It is all very well having a wonderful curriculum, but how will it be taught to the children as class sizes rise above 40 and teachers are stretched to the limit keeping control of their overcrowded classrooms? It will be a miracle if they actually manage to teach to the prescribed standard as well.
Criticism has already been levelled at the standards of teaching in junior schools by the schools inspectors; more subject specialist teachers are required. How? We cannot afford to retain the numbers of teachers we already have, let alone give them extra training or employ more specialist teachers.
I write as a parent of three children at our local primary school, experiencing with horror the effects of lack of adequate funding.
The cost of a generation of under-educated citizens ought to be reckoned now; lamentations and recriminations in 10 or 15 years' time will never give back to these children currently in our schools what the Government is taking away now.
Yours faithfully, SUE COURTNEY Tiverton, Devon 31 January From Mrs Fenella J. Strange Madam: Studying your recent coverage of the attack by the Chief Inspector of Schools, Chris Woodhead ("Schools chief attacks progressive methods", 27 January), I was intrigued to learn how far he has moved from the views he held 25 years ago as a teacher, and 20 years ago as a teacher of teachers.
I first met Mr Woodhead when I was in the sixth form, and he must have been a very newly qualified English teacher. He used to come to the sixth-form block during lunchtime to share his worries about the dreadful disclosures of the second and third years. As their elders and betters, we knew that the bad little girls were simply leading him up the garden path.
I encountered him again during my PGCE year at Oxford. As a proposed plan for a secondary school mixed-ability English lesson, he brought in a box of apples. Handing them round, he exhorted us to smell them, feel them, encounter them and relate to them. I'm ashamed to report that the bad boys of that particular class simply ate them.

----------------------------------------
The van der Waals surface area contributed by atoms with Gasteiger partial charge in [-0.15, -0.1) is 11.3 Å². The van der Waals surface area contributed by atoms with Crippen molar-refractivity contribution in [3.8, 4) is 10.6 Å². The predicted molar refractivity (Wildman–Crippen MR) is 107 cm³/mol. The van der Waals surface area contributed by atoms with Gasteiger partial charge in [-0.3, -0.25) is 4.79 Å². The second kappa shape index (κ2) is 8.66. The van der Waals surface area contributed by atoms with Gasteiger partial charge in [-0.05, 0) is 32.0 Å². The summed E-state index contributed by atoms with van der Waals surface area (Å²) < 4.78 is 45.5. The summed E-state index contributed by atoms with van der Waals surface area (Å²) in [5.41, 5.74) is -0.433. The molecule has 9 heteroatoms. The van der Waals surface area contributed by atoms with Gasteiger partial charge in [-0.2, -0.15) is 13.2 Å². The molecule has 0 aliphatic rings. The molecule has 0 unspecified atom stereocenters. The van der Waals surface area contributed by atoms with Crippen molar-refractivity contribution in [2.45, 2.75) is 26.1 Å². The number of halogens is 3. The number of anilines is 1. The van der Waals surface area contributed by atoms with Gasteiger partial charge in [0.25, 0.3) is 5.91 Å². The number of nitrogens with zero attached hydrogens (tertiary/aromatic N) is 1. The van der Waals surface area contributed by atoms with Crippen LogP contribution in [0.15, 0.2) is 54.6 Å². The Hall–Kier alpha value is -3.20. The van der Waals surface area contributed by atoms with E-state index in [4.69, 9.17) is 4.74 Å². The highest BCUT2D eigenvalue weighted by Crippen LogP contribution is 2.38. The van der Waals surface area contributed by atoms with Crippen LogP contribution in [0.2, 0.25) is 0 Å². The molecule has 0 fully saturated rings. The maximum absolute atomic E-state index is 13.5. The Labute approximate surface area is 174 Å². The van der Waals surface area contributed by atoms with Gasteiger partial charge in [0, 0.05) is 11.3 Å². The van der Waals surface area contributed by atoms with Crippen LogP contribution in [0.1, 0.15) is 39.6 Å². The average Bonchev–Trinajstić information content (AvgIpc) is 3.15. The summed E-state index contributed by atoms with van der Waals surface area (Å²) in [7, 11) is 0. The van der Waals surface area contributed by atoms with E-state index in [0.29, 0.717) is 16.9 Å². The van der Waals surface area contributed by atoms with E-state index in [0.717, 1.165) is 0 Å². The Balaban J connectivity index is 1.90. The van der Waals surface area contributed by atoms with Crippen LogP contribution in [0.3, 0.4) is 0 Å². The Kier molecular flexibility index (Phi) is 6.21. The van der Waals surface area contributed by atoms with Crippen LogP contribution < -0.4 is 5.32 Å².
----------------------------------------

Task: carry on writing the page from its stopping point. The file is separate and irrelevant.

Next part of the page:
Yours faithfully, FENELLA J. STRANGE Llandeilo, Dyfed 27 January From Mrs C.M.F. Knight Madam: When the Government introduced local management of schools (LMS), it failed to "ring fence" the money provided to schools specifically to support children withacknowledged special needs.
A school near us supposedly has a unit for children with moderate learning difficulties. When LMS was introduced, three of the unit's four teachers were discarded and the children "integrated" into normal classroom lessons with some withdrawal to work occasionally with the remaining special needs teacher. These children receive little or no extra help in the classroom.
The school still receives the same amount of money from the local education authority as before to fund the unit, but has chosen to spend it on something else. This is common practice.
As a teacher and the mother of a special needs child, I find it amazing that no national body working for disabled children has yet taken up this issue.
Yours faithfully, MARGARET KNIGHT Salisbury, Wiltshire 31 January We welcome your views on education. Please send letters marked `For Publication' to the Education Editor, The Independent, 1 Canada Square, Canary Wharf, London E14 5DL and include a daytime telephone number. Fax 0171- 293 2056.Reuse content